The Los Angeles Times reported in June 2017 that 65 percent of students on Los Angeles Community College District (LACCD) campuses could not afford balanced meals.
This academic school year, the Financial Aid Office, CalFresh and St.A.S.H. (Students Against Student Hunger) tried to alleviate food insecurity on campus by providing 120 five-dollar vouchers to Pierce College’s Pacific Dining cafeteria.
The vouchers, which expire at the end of May, were given away by a representative from CalFresh at a St.A.S.H. stand on the Mall last week, political science professor Denise Robb said. Vice President of Student Services Earic Dixon-Peters and Financial Aid Director Anafe Robinson facilitated the vouchers’ distribution.
Robb said the vouchers were created by ASO Senator Gisela Tarifa, who also serves as chair of the Community Welfare Committee and works with St.A.S.H. Tarifa co-authored the Brahma Initiative, an ASO-designed resolution to bring awareness to surrounding student homelessness and food insecurity.
Tarifa said a Pierce-local response to these issues may be especially necessary given that low-income students may be overlooked in an area as prosperous as Woodland Hills.
“There’s a stigma against college students who face these insecurities, like, ‘Oh, wow, you should be living at home with your parents,’ when we know that isn’t how it is for everyone,” Tarifa said. “Especially being on an affluent campus, or being in an affluent area, it makes you want to just tell no one, stay quiet, and deal with your problems yourself.”
Tarifa said this stigma may keep the demographic in need from asking for help and that peer-led food justice groups are not privy to students’ financial information, which could be used to identify the target of their good will.
Tarifa said that there’s no way for her to know if the vouchers are distributed to the people who are in legitimate need.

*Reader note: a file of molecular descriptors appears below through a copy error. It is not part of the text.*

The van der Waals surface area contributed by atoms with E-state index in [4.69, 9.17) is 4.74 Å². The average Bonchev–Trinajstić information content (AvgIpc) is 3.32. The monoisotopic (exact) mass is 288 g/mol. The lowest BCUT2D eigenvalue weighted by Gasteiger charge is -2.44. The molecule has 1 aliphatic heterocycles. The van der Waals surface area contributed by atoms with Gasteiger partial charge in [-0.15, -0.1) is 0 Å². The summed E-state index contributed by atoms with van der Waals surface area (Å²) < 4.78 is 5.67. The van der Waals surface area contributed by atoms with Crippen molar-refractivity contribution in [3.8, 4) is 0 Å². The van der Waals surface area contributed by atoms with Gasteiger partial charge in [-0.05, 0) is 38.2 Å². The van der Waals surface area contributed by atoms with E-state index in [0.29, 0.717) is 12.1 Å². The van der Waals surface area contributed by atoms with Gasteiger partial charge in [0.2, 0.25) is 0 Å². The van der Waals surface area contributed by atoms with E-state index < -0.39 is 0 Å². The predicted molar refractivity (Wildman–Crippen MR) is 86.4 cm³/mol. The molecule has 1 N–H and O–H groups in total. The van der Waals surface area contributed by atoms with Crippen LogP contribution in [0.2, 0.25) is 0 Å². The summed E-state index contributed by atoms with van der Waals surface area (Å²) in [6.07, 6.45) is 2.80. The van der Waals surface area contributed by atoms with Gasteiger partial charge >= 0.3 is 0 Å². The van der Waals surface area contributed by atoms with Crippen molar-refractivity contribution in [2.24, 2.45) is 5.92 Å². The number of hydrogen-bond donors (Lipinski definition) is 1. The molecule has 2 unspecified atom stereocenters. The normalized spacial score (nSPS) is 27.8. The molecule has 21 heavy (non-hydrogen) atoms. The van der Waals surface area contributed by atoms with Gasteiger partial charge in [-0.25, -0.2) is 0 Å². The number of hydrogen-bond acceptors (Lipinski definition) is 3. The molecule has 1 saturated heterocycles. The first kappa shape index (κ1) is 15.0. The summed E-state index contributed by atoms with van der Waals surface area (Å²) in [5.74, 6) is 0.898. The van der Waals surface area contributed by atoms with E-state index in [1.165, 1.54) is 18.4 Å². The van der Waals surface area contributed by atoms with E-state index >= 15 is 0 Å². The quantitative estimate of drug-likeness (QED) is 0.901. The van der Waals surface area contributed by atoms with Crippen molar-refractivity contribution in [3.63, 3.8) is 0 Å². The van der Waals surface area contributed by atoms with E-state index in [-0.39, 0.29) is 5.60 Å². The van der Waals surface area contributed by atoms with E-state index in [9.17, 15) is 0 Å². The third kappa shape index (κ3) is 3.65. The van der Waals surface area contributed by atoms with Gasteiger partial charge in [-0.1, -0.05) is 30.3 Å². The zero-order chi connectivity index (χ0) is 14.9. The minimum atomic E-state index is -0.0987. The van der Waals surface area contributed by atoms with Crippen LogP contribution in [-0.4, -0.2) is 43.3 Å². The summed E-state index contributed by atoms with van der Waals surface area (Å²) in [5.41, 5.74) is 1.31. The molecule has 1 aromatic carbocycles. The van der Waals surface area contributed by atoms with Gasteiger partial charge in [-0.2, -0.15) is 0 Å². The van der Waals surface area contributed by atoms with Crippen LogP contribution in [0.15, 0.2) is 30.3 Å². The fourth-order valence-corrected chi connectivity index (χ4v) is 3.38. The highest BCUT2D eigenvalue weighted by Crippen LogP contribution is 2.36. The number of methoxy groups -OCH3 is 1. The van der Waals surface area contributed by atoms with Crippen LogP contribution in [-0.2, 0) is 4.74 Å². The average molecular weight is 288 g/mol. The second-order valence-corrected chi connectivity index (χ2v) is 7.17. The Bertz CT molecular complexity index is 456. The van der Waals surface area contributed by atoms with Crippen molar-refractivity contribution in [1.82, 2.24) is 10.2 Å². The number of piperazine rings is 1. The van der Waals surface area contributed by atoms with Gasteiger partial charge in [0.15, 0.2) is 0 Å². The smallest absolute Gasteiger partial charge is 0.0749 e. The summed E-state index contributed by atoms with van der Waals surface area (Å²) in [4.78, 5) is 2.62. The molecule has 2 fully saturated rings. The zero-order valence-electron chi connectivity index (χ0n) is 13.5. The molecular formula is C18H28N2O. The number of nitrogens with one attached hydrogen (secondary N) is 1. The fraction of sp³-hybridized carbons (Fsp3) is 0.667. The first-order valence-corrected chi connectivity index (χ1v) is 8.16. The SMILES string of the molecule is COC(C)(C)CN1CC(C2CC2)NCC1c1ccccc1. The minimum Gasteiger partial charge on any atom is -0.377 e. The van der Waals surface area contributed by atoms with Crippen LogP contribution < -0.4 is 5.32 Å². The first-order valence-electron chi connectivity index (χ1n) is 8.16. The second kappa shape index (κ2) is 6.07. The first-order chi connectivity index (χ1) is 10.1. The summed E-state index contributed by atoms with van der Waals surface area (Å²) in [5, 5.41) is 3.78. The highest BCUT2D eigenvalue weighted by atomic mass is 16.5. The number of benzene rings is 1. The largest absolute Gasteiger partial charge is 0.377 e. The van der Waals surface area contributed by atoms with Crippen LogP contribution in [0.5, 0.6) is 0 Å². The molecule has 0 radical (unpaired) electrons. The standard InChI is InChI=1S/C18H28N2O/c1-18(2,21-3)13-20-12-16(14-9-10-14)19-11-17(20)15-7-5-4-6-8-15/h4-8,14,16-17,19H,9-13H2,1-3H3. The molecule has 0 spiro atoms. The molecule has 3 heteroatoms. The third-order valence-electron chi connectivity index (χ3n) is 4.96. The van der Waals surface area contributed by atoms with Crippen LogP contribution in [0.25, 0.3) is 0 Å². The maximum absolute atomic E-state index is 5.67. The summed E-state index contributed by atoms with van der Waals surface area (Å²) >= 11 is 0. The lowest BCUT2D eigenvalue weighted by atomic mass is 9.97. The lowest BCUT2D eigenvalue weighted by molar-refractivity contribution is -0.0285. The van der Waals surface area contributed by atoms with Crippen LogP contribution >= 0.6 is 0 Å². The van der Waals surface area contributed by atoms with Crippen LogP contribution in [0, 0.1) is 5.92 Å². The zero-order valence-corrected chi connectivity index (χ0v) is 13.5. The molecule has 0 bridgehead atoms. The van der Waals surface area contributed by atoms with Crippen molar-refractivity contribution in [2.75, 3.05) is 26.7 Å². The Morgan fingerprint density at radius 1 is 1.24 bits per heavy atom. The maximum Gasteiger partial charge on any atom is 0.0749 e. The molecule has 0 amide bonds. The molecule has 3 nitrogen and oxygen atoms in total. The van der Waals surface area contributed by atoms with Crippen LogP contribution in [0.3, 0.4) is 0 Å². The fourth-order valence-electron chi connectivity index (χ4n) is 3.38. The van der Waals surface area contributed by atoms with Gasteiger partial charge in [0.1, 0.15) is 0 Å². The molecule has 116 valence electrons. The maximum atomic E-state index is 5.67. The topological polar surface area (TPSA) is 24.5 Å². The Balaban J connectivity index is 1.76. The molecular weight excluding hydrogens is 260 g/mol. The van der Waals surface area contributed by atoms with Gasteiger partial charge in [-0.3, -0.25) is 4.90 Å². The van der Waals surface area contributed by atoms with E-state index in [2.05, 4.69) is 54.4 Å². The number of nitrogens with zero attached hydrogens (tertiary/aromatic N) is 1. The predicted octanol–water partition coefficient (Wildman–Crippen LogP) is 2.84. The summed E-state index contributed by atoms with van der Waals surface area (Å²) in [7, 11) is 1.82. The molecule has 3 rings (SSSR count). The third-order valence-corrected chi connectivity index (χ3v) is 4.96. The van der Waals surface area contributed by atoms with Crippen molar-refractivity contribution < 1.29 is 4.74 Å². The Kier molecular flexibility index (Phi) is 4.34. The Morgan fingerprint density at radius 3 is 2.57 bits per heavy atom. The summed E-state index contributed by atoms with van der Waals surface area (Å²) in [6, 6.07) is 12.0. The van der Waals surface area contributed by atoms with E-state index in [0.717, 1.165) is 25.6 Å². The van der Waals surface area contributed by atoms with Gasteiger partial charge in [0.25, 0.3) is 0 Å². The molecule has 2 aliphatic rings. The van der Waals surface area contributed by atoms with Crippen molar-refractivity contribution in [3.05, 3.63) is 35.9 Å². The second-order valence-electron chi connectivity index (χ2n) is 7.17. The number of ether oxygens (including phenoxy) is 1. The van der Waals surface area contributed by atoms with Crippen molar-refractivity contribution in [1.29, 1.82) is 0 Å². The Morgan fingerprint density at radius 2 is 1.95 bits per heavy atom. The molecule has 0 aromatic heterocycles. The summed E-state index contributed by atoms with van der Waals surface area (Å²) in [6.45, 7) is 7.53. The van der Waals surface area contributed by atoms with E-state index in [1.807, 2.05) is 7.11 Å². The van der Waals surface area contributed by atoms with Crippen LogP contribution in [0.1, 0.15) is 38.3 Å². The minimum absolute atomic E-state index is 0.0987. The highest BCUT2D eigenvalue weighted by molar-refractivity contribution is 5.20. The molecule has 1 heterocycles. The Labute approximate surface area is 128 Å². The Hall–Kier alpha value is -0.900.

“St.A.S.H. will never know if someone is truly in need unless they share their story. But, helping one person helps everyone, if you think about it,” she said.
Tarifa said CalFresh, with the help of the Financial Aid Office, does know who the vouchers ought to go to.
“Through St.A.S.H., I found out the ends and pieces on how the school works, and I found out that financial aid takes care of that information on who is foster youth, who is homeless and who is food insecure. They have that information because students fill out forms for financial aid,” Tarifa said.
Engineering major Emmanuel Francisco said he stood in line to receive an orange from St.A.S.H. and a voucher from CalFresh because a lifetime of hardship taught him to use the resources around him to get a step up.
“I’ve known what it is to struggle, and from that, to take advantage of the free, great opportunities you can,” Francisco said.
Robb said the vouchers are not new, so much as revived. Years before the Times’ study was published and Pacific Dining established a presence on campus, Robb said the beloved owner of the former Falafelicious food truck, Ofir Bass, wanted to nourish lower income students before and after he took over the previously unoccupied cafeteria space.
Robb said that, with Bass’ help, she was able to raise $600 worth of student coupons during her time on the Foundation for Pierce College. However, after Bass lost the cafeteria bid to Pacific Dining, the vouchers were nullified.
“I called Pacific Dining and said I lost out on this $600, because the vouchers were no longer good anymore. I asked them if they would honor them, and they said yes,” Robb said.